The Green Bay Packers completely destroyed the Chicago Bears on Sunday night.
In fact, Green Bay were so good that it made the Bears literally historically bad as they became the first team in nearly one hundred years to concede 50 points or more in back to back matches.
But despite eventually putting 55 points on their long time rivals, Packers quarterback Aaron Rodgers still wasn't happy.
The Packers decided to pull Rodgers early in the second half after he had scored six times in the opening 30 minutes, but Rodgers wanted to keep going to try and reach the single-game touchdown record of seven.
“Yeah, I knew what the record was,” Rodgers said Tuesday on his weekly radio show on ESPN Milwaukee, via the Green Bay Press Gazette. “It would’ve been nice to get seven. We’re still playing. I know it’s 42-0 [at halftime], but it’s the NFL still. There’s talented guys who are getting paid on both sides. So we were still playing football there in the second half.”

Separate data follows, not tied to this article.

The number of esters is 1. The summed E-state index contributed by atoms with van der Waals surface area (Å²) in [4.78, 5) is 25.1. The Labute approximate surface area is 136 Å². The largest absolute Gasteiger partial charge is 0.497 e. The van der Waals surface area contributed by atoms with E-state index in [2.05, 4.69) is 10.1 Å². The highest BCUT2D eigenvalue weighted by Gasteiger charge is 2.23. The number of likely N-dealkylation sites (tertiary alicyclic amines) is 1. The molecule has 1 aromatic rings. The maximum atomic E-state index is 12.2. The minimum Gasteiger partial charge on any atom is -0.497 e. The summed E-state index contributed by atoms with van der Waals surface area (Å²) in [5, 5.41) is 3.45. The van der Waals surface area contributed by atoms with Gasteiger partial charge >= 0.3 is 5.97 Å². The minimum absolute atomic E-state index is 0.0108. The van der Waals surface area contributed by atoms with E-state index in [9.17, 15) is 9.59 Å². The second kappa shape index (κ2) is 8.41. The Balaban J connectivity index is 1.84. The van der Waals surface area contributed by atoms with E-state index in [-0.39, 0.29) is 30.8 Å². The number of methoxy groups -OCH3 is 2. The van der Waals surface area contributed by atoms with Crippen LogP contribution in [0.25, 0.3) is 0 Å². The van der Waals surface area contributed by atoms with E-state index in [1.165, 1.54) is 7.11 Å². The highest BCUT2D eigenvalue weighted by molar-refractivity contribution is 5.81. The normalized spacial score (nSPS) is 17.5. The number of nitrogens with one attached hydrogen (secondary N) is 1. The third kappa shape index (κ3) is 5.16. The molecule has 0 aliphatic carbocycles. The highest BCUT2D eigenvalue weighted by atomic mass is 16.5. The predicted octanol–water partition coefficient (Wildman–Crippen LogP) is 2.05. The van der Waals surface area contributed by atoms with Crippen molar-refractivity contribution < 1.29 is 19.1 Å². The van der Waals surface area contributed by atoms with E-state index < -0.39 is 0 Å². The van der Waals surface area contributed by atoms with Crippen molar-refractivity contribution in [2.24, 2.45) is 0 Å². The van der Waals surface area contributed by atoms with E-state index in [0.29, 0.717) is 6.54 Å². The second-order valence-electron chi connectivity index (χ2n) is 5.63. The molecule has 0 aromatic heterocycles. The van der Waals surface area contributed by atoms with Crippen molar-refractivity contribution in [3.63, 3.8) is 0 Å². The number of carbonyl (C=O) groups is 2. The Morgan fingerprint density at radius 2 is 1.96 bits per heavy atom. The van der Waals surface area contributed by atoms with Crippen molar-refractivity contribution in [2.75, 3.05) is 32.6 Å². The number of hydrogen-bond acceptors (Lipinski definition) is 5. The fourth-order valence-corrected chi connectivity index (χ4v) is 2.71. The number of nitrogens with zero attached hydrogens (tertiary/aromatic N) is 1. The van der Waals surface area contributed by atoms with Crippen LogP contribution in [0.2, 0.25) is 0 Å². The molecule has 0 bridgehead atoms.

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You can’t blame Rodgers for wanting to score more, two quarterbacks reached the seven touchdown mark in 2013 - Peyton Manning and Nick Foles - so you can hardly say he would be running up the score or just being unprofessional.
Respect for Chicago
Rodgers added that you owe it to the game to keep playing, though there is a respectful way to do so and keep it within the spirit of the game.
“I think you owe it to the game to keep playing in similar situations, but there’s a time and a place,” Rodgers said. “We weren’t going to stay in a no-huddle mindset there in the third quarter...That’s respect for the opponent and respect for the game."
It would have been good to see Rodgers really go for the record. The game was dead already and the Bears had no chance, so they may have well tried to make it interesting.